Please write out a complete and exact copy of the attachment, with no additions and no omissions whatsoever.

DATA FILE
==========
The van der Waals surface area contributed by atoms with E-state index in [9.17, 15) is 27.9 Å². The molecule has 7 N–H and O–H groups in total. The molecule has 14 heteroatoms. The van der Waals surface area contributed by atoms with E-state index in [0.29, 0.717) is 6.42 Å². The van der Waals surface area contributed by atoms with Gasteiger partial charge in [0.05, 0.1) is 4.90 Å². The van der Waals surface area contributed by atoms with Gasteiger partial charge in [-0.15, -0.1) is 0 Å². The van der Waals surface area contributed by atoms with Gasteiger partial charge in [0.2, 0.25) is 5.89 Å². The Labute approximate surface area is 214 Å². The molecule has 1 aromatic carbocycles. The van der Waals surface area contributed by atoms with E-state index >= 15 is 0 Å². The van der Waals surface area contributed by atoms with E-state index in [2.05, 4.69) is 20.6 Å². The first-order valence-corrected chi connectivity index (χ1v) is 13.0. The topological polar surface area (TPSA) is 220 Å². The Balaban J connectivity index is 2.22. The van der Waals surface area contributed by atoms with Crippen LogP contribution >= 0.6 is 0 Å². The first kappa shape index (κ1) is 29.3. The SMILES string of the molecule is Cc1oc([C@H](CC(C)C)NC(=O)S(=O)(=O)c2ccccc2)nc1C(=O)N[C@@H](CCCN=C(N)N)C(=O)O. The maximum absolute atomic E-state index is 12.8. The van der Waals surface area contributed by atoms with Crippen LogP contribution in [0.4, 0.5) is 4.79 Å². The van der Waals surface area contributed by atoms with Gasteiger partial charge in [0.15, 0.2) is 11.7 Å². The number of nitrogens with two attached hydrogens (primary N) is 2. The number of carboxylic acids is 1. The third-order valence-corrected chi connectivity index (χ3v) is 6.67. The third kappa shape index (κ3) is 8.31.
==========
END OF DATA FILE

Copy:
The van der Waals surface area contributed by atoms with E-state index in [9.17, 15) is 27.9 Å². The molecule has 7 N–H and O–H groups in total. The molecule has 14 heteroatoms. The van der Waals surface area contributed by atoms with E-state index in [0.29, 0.717) is 6.42 Å². The van der Waals surface area contributed by atoms with Gasteiger partial charge in [0.05, 0.1) is 4.90 Å². The van der Waals surface area contributed by atoms with Gasteiger partial charge in [-0.15, -0.1) is 0 Å². The van der Waals surface area contributed by atoms with Gasteiger partial charge in [0.2, 0.25) is 5.89 Å². The Labute approximate surface area is 214 Å². The molecule has 1 aromatic carbocycles. The van der Waals surface area contributed by atoms with E-state index >= 15 is 0 Å². The van der Waals surface area contributed by atoms with E-state index in [2.05, 4.69) is 20.6 Å². The first-order valence-corrected chi connectivity index (χ1v) is 13.0. The topological polar surface area (TPSA) is 220 Å². The Balaban J connectivity index is 2.22. The van der Waals surface area contributed by atoms with Crippen LogP contribution >= 0.6 is 0 Å². The first kappa shape index (κ1) is 29.3. The SMILES string of the molecule is Cc1oc([C@H](CC(C)C)NC(=O)S(=O)(=O)c2ccccc2)nc1C(=O)N[C@@H](CCCN=C(N)N)C(=O)O. The maximum absolute atomic E-state index is 12.8. The van der Waals surface area contributed by atoms with Crippen LogP contribution in [0.4, 0.5) is 4.79 Å². The van der Waals surface area contributed by atoms with Gasteiger partial charge in [0.15, 0.2) is 11.7 Å². The number of nitrogens with two attached hydrogens (primary N) is 2. The number of carboxylic acids is 1. The third-order valence-corrected chi connectivity index (χ3v) is 6.67. The third kappa shape index (κ3) is 8.31.